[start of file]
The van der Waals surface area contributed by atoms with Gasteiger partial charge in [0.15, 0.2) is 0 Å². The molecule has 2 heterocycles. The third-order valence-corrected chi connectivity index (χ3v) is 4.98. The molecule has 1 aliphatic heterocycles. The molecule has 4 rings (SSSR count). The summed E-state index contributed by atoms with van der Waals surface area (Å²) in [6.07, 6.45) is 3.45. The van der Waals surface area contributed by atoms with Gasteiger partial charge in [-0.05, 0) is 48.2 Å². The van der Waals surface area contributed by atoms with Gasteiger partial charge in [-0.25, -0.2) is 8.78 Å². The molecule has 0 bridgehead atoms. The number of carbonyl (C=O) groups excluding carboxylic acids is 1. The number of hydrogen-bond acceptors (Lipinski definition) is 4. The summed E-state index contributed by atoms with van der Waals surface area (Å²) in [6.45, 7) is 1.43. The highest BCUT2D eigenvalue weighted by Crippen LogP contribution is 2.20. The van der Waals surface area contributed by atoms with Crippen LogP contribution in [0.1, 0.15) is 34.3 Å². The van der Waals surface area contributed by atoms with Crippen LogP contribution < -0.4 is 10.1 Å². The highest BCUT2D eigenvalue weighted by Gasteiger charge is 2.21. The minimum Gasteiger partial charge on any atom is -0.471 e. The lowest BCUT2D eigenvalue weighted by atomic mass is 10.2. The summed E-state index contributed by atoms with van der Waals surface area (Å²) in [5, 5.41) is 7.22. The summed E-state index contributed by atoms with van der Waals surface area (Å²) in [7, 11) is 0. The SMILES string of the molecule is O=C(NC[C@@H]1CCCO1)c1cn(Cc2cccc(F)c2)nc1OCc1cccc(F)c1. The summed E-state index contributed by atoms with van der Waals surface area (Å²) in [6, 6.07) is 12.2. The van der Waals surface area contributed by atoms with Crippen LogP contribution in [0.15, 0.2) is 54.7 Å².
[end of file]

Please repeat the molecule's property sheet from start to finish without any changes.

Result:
The van der Waals surface area contributed by atoms with Gasteiger partial charge in [0.15, 0.2) is 0 Å². The molecule has 2 heterocycles. The third-order valence-corrected chi connectivity index (χ3v) is 4.98. The molecule has 1 aliphatic heterocycles. The molecule has 4 rings (SSSR count). The summed E-state index contributed by atoms with van der Waals surface area (Å²) in [6.07, 6.45) is 3.45. The van der Waals surface area contributed by atoms with Gasteiger partial charge in [-0.05, 0) is 48.2 Å². The van der Waals surface area contributed by atoms with Gasteiger partial charge in [-0.25, -0.2) is 8.78 Å². The molecule has 0 bridgehead atoms. The number of carbonyl (C=O) groups excluding carboxylic acids is 1. The number of hydrogen-bond acceptors (Lipinski definition) is 4. The summed E-state index contributed by atoms with van der Waals surface area (Å²) in [6.45, 7) is 1.43. The highest BCUT2D eigenvalue weighted by Crippen LogP contribution is 2.20. The van der Waals surface area contributed by atoms with Crippen LogP contribution in [0.1, 0.15) is 34.3 Å². The van der Waals surface area contributed by atoms with Crippen LogP contribution < -0.4 is 10.1 Å². The highest BCUT2D eigenvalue weighted by Gasteiger charge is 2.21. The minimum Gasteiger partial charge on any atom is -0.471 e. The lowest BCUT2D eigenvalue weighted by atomic mass is 10.2. The summed E-state index contributed by atoms with van der Waals surface area (Å²) in [5, 5.41) is 7.22. The summed E-state index contributed by atoms with van der Waals surface area (Å²) in [7, 11) is 0. The SMILES string of the molecule is O=C(NC[C@@H]1CCCO1)c1cn(Cc2cccc(F)c2)nc1OCc1cccc(F)c1. The summed E-state index contributed by atoms with van der Waals surface area (Å²) in [6, 6.07) is 12.2. The van der Waals surface area contributed by atoms with Crippen LogP contribution in [0.15, 0.2) is 54.7 Å².